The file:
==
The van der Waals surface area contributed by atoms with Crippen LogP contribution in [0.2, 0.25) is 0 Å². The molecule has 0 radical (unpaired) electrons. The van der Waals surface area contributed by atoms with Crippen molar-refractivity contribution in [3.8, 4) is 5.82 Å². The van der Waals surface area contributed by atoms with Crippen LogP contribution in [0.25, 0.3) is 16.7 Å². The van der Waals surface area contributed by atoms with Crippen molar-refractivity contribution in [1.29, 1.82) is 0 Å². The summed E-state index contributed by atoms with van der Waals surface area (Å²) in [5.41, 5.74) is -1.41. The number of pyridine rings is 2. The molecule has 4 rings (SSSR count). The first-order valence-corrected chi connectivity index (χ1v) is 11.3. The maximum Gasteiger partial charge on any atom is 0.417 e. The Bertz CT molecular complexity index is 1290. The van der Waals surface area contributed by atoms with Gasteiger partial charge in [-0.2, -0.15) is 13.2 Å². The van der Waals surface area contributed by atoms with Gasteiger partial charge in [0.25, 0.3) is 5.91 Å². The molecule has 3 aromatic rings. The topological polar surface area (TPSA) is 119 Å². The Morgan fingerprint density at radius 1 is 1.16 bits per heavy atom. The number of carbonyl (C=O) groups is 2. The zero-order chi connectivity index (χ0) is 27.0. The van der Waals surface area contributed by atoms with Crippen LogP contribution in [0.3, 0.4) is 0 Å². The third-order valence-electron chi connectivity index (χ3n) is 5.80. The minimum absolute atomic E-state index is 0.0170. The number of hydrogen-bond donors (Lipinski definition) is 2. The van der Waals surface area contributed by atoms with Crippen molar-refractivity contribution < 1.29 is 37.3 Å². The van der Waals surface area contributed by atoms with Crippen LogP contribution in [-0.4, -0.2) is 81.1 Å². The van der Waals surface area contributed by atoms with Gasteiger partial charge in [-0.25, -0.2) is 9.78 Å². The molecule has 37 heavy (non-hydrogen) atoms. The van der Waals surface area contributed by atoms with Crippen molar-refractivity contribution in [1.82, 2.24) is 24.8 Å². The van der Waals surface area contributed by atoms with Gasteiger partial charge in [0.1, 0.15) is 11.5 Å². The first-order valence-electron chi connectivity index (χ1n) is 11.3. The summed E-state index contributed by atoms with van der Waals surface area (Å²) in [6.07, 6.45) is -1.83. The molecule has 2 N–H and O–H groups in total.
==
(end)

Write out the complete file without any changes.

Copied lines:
The van der Waals surface area contributed by atoms with Crippen LogP contribution in [0.2, 0.25) is 0 Å². The molecule has 0 radical (unpaired) electrons. The van der Waals surface area contributed by atoms with Crippen molar-refractivity contribution in [3.8, 4) is 5.82 Å². The van der Waals surface area contributed by atoms with Crippen LogP contribution in [0.25, 0.3) is 16.7 Å². The van der Waals surface area contributed by atoms with Crippen molar-refractivity contribution in [1.29, 1.82) is 0 Å². The summed E-state index contributed by atoms with van der Waals surface area (Å²) in [5.41, 5.74) is -1.41. The number of pyridine rings is 2. The molecule has 4 rings (SSSR count). The first-order valence-corrected chi connectivity index (χ1v) is 11.3. The maximum Gasteiger partial charge on any atom is 0.417 e. The Bertz CT molecular complexity index is 1290. The van der Waals surface area contributed by atoms with Gasteiger partial charge in [-0.2, -0.15) is 13.2 Å². The van der Waals surface area contributed by atoms with Gasteiger partial charge in [0.25, 0.3) is 5.91 Å². The molecule has 3 aromatic rings. The topological polar surface area (TPSA) is 119 Å². The Morgan fingerprint density at radius 1 is 1.16 bits per heavy atom. The number of carbonyl (C=O) groups is 2. The zero-order chi connectivity index (χ0) is 27.0. The van der Waals surface area contributed by atoms with Crippen LogP contribution in [0.3, 0.4) is 0 Å². The third-order valence-electron chi connectivity index (χ3n) is 5.80. The minimum absolute atomic E-state index is 0.0170. The number of hydrogen-bond donors (Lipinski definition) is 2. The van der Waals surface area contributed by atoms with Crippen molar-refractivity contribution < 1.29 is 37.3 Å². The van der Waals surface area contributed by atoms with Crippen LogP contribution in [-0.4, -0.2) is 81.1 Å². The van der Waals surface area contributed by atoms with Gasteiger partial charge in [-0.25, -0.2) is 9.78 Å². The molecule has 37 heavy (non-hydrogen) atoms. The van der Waals surface area contributed by atoms with Crippen molar-refractivity contribution in [1.82, 2.24) is 24.8 Å². The van der Waals surface area contributed by atoms with Gasteiger partial charge in [0.1, 0.15) is 11.5 Å². The first-order valence-electron chi connectivity index (χ1n) is 11.3. The summed E-state index contributed by atoms with van der Waals surface area (Å²) in [6.07, 6.45) is -1.83. The molecule has 2 N–H and O–H groups in total.